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See also: se'nnight
sennight (plural sennights)
- (archaic) A period of seven nights; a week.
- c. 1598–1600, William Shakespeare, “As You Like It”, in Mr. William Shakespeares Comedies, Histories, & Tragedies […] (First Folio), London: […] Isaac Iaggard, and Ed[ward] Blount, published 1623, OCLC 606515358, [Act III, scene ii]:
- […] if the interim be but a se'nnight, Time's pace is so hard that it seems the length of seven year.
- c. 1606, William Shakespeare, “The Tragedie of Macbeth”, in Mr. William Shakespeares Comedies, Histories, & Tragedies […] (First Folio), London: […] Isaac Iaggard, and Ed[ward] Blount, published 1623, OCLC 606515358, [Act I, scene iii]:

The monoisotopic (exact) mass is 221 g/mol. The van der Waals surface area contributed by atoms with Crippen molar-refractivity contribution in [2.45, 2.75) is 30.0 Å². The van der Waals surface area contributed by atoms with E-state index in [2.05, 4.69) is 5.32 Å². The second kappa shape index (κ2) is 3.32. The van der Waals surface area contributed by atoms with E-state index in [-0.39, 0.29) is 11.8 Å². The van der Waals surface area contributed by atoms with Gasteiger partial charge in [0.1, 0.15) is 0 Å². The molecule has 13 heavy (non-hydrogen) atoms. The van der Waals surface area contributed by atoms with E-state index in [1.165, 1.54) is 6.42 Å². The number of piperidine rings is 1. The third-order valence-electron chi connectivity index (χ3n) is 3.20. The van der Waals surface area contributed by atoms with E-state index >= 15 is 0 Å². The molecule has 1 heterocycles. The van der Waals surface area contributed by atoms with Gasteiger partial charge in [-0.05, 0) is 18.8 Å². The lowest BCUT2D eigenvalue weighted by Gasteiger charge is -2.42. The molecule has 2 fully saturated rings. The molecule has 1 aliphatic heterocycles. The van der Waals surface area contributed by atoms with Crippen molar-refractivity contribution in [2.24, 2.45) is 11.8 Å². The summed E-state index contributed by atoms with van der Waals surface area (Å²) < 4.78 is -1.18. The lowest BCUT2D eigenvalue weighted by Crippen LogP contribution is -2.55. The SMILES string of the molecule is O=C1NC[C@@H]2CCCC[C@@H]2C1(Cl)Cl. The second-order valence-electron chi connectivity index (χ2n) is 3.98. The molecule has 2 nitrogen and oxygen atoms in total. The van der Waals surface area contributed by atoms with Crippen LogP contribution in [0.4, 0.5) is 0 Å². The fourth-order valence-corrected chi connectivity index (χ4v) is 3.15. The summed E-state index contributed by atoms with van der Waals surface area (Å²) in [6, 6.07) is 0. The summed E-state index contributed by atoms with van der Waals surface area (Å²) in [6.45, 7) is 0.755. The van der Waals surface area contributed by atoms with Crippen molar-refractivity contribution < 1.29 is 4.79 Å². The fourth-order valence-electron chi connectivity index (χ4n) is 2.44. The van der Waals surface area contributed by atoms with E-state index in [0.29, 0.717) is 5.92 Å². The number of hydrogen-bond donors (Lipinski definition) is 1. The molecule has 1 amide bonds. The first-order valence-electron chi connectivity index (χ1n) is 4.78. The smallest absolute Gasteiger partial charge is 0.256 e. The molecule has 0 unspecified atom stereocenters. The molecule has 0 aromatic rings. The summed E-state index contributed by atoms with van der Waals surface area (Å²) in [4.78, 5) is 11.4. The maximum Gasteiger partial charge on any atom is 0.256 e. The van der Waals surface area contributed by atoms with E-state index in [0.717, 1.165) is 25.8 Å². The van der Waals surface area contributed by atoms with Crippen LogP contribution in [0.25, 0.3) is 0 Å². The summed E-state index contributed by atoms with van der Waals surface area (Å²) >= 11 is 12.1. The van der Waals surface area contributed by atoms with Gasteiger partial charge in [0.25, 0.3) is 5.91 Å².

- Weary se'nnights nine times nine, Shall he dwindle, peak and pine:
- (seven nights): week
sennight (not comparable)
- (archaic) After a sennight has passed.
- 1815, Jane Austen, Emma:
- I was snowed up at a friend's house once for a week. Nothing could be pleasanter. I went for only one night, and could not get away till that very day se'nnight.
- (archaic) A sennight ago.
- 1813, Jane Austen, Pride and Prejudice:
- It will be in my power to assure him that her ladyship was quite well yesterday se'nnight.
- Webster, Noah (1828), “sennight”, in An American Dictionary of the English Language
- sennight at worldwidewords.org (retrieved 26 August 2015)